Along the way, they became friends. And further down the road, they became sisters.

What is a sister? Barbara Alpert, an author, says, “She is your mirror, shining back at you with a world of possibilities. She is your witness, who sees you at your worst and best, and loves you anyway.  She is . . . someone who knows when you are smiling, even in the dark. She is your teacher, your defense attorney, your personal press agent, even your shrink.”

Nicki, always dressed to the nines, lived in a manor, reigning over a vast network of resources; Linda, always clad in functional clothes, lived in a modest home, nothing more.

But they both supported each other and each other’s families, with a tacit pact to be traveling companions forever. In those travels, they’d tour many places of worship, but maintained their common faith in a loving God and prayed together.  

Suddenly, one day, Linda was diagnosed with terminal cancer. Nicki frequented the hospital, giving comfort; bringing flowers, food, cash, her staff—and a Bible, which Linda pored over every day.

“Hang in there,” Nicki would say, suggesting to take her to the Holy Land. She also planned on moving Linda to the best hospital with the best doctors.

But Linda demurred, not wanting to impose further and knowing it was downhill from there. It was; although the suffering stretched to months, which she spent in the humble structure she called home.

Nicki continued to be the most frequent guest, sometimes alone, sometimes with an entourage, and always with prayers for Linda. Between visits, Nicki would send an oxygen tank, dextrose pole, and speakers for Linda’s phone so she could listen to praise music. Even at midnight, Nicki’s driver or assistant would pop in to bring anything Linda might need.

On Nicki’s last visit . . .
Nicki (sobbing): Are you tired?

Linda: Yes, I'm tired.

Nicki: Why don't you rest? You keep saying you're tired, but you don't want to rest. If you have hurt someone, you can say sorry, and if somebody has hurt you, let go . . . when you get to heaven, please pray for me.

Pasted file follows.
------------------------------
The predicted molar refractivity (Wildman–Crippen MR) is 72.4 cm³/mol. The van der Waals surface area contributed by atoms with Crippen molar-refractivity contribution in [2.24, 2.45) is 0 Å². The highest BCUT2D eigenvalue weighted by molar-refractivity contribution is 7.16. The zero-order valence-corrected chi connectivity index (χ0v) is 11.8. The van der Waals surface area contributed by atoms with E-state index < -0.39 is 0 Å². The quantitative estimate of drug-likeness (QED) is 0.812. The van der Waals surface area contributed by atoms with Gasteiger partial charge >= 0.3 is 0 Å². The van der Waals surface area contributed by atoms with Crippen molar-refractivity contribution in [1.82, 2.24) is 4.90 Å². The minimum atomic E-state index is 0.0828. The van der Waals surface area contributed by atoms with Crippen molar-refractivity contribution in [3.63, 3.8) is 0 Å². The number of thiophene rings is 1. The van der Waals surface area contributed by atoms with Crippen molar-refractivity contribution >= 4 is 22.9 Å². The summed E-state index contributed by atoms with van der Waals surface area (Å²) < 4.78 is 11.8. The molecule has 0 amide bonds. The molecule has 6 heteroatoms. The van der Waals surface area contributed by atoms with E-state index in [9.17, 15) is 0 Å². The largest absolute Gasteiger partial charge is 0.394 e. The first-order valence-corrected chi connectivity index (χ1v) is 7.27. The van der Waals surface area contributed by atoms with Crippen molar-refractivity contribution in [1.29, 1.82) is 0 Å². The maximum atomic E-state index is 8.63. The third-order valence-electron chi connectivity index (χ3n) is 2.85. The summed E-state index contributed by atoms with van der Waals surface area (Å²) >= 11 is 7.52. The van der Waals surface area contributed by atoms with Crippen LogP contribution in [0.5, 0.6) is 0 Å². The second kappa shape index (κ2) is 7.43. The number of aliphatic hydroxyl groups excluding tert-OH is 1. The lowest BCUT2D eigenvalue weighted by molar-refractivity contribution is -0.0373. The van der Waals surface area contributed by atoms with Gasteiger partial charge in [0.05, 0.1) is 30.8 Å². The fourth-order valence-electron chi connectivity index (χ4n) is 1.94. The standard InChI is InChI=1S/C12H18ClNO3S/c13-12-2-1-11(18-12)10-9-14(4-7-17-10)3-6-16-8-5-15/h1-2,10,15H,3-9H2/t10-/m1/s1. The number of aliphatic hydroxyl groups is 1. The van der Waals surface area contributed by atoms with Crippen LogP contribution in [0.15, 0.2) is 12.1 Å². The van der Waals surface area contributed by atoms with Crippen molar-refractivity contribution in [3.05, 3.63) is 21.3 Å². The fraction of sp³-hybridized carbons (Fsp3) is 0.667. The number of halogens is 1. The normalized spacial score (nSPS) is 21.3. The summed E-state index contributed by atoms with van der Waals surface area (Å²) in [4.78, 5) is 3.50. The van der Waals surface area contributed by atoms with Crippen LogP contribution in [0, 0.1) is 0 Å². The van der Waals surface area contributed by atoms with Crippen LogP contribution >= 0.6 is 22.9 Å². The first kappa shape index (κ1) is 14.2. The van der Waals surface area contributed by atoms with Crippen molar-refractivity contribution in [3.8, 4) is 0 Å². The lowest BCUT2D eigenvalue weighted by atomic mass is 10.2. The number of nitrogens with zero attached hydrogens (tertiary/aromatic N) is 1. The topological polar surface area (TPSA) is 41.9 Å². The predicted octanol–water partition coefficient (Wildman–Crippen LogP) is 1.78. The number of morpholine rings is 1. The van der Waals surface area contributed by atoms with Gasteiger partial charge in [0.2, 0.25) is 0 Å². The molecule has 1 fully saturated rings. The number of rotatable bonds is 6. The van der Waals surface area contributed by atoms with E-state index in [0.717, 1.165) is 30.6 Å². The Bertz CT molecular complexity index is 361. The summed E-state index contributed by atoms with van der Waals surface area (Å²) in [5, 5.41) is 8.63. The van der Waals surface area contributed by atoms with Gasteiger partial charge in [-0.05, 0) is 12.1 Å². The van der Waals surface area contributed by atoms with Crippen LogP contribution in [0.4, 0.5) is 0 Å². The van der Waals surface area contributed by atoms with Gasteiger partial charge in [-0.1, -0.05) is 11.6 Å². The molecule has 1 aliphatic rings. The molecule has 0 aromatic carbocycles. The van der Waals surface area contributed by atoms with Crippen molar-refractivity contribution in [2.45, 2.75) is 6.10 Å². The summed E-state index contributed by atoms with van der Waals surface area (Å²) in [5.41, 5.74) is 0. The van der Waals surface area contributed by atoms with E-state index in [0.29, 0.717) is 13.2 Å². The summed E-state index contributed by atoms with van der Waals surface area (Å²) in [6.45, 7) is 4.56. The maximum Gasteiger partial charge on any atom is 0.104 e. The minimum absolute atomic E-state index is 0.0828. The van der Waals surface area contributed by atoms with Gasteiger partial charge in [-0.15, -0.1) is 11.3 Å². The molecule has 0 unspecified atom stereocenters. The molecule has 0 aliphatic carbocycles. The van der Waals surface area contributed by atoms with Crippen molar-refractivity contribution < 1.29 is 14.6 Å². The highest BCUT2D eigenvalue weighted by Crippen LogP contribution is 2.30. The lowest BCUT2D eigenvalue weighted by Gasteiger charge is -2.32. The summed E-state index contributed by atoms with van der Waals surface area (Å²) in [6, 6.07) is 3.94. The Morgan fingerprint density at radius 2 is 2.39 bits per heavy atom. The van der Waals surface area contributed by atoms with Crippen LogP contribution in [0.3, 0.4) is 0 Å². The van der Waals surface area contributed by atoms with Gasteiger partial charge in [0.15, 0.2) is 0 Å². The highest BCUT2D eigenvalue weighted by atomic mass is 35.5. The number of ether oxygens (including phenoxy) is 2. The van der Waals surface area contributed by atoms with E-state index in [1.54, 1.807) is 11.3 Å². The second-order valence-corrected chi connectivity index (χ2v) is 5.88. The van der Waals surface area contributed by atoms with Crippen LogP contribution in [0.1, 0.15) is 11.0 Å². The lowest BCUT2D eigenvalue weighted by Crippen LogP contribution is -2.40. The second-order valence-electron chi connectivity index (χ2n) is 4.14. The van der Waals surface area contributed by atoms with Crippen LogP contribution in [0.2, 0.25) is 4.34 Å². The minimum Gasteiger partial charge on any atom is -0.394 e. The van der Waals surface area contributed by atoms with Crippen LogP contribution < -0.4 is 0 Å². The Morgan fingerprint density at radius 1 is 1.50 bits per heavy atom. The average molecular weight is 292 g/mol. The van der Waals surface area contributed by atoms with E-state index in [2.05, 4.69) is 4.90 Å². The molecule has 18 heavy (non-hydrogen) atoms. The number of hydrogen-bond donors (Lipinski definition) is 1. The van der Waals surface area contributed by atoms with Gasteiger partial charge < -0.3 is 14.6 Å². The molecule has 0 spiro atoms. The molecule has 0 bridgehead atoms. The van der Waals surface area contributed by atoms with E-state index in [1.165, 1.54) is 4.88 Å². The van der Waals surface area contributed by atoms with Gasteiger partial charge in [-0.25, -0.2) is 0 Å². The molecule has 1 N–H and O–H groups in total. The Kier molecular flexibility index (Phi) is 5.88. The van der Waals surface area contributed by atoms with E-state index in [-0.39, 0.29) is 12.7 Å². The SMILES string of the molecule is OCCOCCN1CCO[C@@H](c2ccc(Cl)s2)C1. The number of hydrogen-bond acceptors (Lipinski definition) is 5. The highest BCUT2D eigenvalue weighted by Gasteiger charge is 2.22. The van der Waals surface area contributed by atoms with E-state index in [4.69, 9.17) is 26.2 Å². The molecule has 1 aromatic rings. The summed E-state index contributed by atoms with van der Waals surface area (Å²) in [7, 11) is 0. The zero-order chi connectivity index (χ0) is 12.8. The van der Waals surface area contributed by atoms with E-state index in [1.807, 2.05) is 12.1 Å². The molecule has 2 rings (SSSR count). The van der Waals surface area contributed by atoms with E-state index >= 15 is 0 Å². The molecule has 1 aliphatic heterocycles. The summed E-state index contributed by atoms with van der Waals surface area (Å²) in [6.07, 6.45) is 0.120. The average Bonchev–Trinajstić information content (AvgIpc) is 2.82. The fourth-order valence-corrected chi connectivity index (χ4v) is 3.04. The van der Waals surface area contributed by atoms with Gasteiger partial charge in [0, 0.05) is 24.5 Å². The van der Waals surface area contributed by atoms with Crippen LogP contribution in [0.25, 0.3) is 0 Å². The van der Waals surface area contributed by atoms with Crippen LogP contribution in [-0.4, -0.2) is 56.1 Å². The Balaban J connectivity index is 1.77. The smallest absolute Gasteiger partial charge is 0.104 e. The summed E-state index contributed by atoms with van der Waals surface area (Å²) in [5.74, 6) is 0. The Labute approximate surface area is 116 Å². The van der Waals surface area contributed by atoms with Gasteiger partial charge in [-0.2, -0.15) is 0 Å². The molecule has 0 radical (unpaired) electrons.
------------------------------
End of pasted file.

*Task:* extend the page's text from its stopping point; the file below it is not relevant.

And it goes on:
Linda: Yes, I will pray for you, I’ve always wanted you to be happy.

Nicki: Oh, thank you . . . I am, uh, leaving for Paris tomorrow.

Linda: When will you be back?

Nicki: In three weeks.

Linda: When you come back, I might not be here anymore. 

When Nicki came back, Linda had left for our Father’s home.

What is a sister? Jodi Picoult, another author, asks, “If you have a sister and she dies, do you stop saying you have one? Or are you always a sister, even when the other half of the equation is gone?”

Always a sister, Nicki is wont to say (she, the glamorous queen who stepped down from her throne for Linda; she, with a big heart that found its match in Linda’s). Because a sister is grace—till the world is no more.  

“A friend is always loyal, and a brother is born to help in time of need.” Proverbs 17:17  


Surprising Grace

My regular blood chemistry test was due two months ago. I kept postponing it because, aside from being terrified of needles and blood, I dread the results.

Something had always been amiss, like a decimal point or two. These could make you go bonkers—more meds, more needle pricks, more exercises, less food.

In those two months of postponement, I prayed and prayed for good results. So finally, I gathered enough boldness to do it or I’d get a gentle tut-tutting from my doctor.

When the piece of paper bearing the results was handed to me, I closed my eyes, trying to muster enough courage to look at my numbers. Very, very slowly I opened one eye and . . .

For the first time in three years, or more, every decimal point was within normal values. N-O-R-M-A-L.

What, a, surprise!  

I was so ecstatic I told my friend Doreen, the first person I saw in church, about my blood-test epic.  

With knitted brows she asked, “You said you prayed and prayed for it, and yet you’re surprised?”  

Ooops. I prayed and prayed because I was afraid. Yet why would God’s grace surprise me?

The Bible reminds us that Jesus calms the storms in our lives and we should never be afraid.    

“ . . . ‘You of little faith, why are you so afraid?’ Then he got up and rebuked the winds and the waves, and it was completely calm.” Matthew 8:26 (NIV)